Now I would say there is (and the sample size is too small for statistically robust analysis) some evidence scorers who spend time in the A are more ready to do the same at the NHL level than if they jump right in. But there is a real price to be paid for that additional preparation. It takes a year out of the players life in returning for shortening their NHL readiness time by a few months.

    The real risk comes into view when we consider the scorers who played in the A but didn’t reach the threshold of 20 and 50. The two top reasons are career ending injury and misguided attempts to turn them into checkers. In some cases the two combine.

    In summary players in Kailer Yamamoto’s cohort who are sent to the AHL take more total time to become effective NHL scorers than players who are developed in the NHL. They are also exposed to more risks (injury, bad coaching, etc.) Given I was merely saying that if Kailer was in the top 4 right wings at camp he should stay up. I’d say the evidence is on my side in that there is no case where a player in this cohort had their development hopelessly derailed by developing in the NHL. Andrew Cogliano comes the closest.

    Slippery slope. Only the best of the Best “Learn in the NHL”. So of course those players end up better than the Littany of AHL tweeners. Yammy certainly not a tweener but one of his closest comparables was Tyler Johnson, who took 4 yrs to make the NHL

  164. jtblack says:

    VOR,

    You tried to breakdown the AHL scorers. Who are the “Lesrn in the NHL players”? … Generally only 1st rounders get the chance (&have the skillset) to LEARN in the NHL. And even half of them fail. 90% of 2nd rounders and later picks “HAVE” to learn in the AHL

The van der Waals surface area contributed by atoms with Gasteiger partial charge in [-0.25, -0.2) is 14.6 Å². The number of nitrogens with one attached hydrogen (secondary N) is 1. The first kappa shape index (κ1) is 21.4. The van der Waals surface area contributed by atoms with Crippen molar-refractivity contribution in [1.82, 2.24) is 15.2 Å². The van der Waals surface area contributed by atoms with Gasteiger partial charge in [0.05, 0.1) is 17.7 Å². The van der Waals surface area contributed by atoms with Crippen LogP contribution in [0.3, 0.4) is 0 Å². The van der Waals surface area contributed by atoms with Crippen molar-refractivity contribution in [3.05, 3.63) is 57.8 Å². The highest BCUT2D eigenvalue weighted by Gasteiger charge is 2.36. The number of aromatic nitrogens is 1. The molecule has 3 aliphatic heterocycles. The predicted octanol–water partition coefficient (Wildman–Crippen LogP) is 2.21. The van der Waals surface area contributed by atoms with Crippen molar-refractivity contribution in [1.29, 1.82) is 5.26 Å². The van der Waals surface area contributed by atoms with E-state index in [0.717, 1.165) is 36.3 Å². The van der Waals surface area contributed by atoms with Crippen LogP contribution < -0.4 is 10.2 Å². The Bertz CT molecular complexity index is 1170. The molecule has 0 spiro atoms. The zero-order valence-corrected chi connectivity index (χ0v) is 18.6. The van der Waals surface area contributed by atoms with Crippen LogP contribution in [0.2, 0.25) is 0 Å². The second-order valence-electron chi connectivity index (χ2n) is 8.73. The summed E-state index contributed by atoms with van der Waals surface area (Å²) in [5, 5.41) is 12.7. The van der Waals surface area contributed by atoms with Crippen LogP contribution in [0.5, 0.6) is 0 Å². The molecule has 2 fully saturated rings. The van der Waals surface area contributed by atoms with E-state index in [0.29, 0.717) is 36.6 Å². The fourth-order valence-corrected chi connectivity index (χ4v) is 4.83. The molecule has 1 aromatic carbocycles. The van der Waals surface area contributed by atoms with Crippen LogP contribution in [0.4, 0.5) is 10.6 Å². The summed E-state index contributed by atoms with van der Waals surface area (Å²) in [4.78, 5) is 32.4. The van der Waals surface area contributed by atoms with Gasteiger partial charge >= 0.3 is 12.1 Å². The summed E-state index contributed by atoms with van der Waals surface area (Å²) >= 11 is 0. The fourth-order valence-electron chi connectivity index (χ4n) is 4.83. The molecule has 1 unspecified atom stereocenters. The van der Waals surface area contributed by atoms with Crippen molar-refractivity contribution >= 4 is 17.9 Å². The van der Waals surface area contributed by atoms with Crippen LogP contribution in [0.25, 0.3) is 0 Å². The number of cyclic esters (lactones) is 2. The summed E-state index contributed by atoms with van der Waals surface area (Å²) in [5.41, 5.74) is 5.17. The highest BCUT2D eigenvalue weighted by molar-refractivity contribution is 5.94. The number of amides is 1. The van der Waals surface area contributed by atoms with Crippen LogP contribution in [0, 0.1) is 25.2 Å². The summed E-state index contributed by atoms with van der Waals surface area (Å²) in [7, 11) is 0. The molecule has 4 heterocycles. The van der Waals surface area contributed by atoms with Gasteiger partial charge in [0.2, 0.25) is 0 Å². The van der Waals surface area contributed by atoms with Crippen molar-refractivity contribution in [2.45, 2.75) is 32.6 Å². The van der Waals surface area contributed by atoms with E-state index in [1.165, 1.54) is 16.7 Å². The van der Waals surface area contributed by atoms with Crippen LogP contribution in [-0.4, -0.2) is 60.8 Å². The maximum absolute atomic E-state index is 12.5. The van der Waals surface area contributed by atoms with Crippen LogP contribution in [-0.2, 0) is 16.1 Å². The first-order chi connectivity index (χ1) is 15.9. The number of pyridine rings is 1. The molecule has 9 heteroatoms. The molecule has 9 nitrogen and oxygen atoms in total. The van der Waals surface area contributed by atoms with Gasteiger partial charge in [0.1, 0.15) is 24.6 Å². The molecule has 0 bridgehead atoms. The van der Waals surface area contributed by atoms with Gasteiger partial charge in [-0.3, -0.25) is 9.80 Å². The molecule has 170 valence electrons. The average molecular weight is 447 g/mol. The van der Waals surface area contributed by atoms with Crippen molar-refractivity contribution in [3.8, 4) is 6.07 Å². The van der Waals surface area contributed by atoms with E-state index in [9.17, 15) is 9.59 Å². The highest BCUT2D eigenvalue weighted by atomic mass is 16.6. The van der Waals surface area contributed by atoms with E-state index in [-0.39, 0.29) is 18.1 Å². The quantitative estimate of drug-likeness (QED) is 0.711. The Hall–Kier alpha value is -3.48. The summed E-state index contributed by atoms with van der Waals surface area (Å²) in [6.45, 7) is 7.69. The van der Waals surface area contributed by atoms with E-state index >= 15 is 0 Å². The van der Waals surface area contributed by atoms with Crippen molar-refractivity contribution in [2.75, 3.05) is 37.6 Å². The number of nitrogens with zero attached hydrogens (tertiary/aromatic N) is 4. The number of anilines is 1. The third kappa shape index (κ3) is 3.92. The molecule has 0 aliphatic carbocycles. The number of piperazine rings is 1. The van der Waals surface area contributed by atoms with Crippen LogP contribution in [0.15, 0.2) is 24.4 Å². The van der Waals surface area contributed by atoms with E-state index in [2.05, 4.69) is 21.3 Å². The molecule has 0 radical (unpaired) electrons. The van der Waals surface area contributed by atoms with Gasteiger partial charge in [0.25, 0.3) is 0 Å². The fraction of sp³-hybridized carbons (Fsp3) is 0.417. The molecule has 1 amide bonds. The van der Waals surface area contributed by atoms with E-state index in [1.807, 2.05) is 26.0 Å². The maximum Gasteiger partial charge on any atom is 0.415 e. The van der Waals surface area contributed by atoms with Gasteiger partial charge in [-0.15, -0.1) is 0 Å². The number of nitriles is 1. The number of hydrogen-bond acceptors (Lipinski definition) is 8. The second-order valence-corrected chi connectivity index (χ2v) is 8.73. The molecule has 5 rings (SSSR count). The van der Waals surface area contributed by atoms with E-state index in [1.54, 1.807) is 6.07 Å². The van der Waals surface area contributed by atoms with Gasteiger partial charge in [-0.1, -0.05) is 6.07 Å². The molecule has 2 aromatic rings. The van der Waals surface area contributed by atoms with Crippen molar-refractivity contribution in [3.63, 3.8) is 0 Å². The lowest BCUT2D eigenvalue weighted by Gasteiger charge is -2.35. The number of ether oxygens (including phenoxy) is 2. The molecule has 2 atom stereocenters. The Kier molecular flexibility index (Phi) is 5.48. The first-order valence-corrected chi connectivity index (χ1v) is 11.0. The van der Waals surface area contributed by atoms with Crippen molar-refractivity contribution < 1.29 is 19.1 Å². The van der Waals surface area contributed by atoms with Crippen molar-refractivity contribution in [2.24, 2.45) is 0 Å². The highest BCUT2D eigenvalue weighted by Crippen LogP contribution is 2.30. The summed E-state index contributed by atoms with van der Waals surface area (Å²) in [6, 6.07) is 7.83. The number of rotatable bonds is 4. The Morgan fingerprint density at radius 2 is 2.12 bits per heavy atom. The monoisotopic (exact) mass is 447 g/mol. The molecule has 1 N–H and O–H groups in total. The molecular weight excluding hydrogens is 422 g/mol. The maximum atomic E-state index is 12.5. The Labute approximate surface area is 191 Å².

165. VOR says:

    Georgexs: Yeah, I’ve seen you say this once or twice. You must really believe it’s true.

    I’m sure you’ve found a way to fit WSH and VGK into the formula somehow. Because the name of the game is speed, speed, speed.

    I have no idea about Ladd or Okposo, but speed, speed, speed wasn’t bothering Lucic until Christmas. He was scoring 0.71 PPG at that point. Then he woke up Christmas morning and realized, my God, the name of the game is speed, speed, speed and I don’t got none. That apparently did the trick.

    Maybe he’ll get his confidence back once one of these fast, small defensemen bounce off his backside. Here’s hoping.

    Here’s the link. Feel free to print it out and tear it up. I can’t bring myself to do it. Mostly because, who prints? The name of the game is screen, screen, screen.

    https://drive.google.com/open?id=1qZ1AUx6KGpQ0Xf7AUyvOOTsM_Wt-2CMr

    Thank you for the link. Also for trying to introduce facts back into a largely rhetorical argument.

    I assume you know aging is a highly individual process. We simply wear out at different rates. This is a demonstrable biological fact. So comparables probably aren’t powerfully predictive though at least they are better than averages which seems to be all anyone else is offering up.

    I would like to suggest you look at other players who had mid season collapses and what happened the next season. In other words refine your definition of comparables. If you find the right comparables you will have real insight into Milan Lucic’s future.

    Not that I think (and I gather you agree with me) that aging explains Milan’s terrible post Christmas slump. Aging is a gradual process. What happened to Milan this past year was sudden. Not an aging process and not down to getting left behind by an increase in league speed. You have done a great job of highlighting that.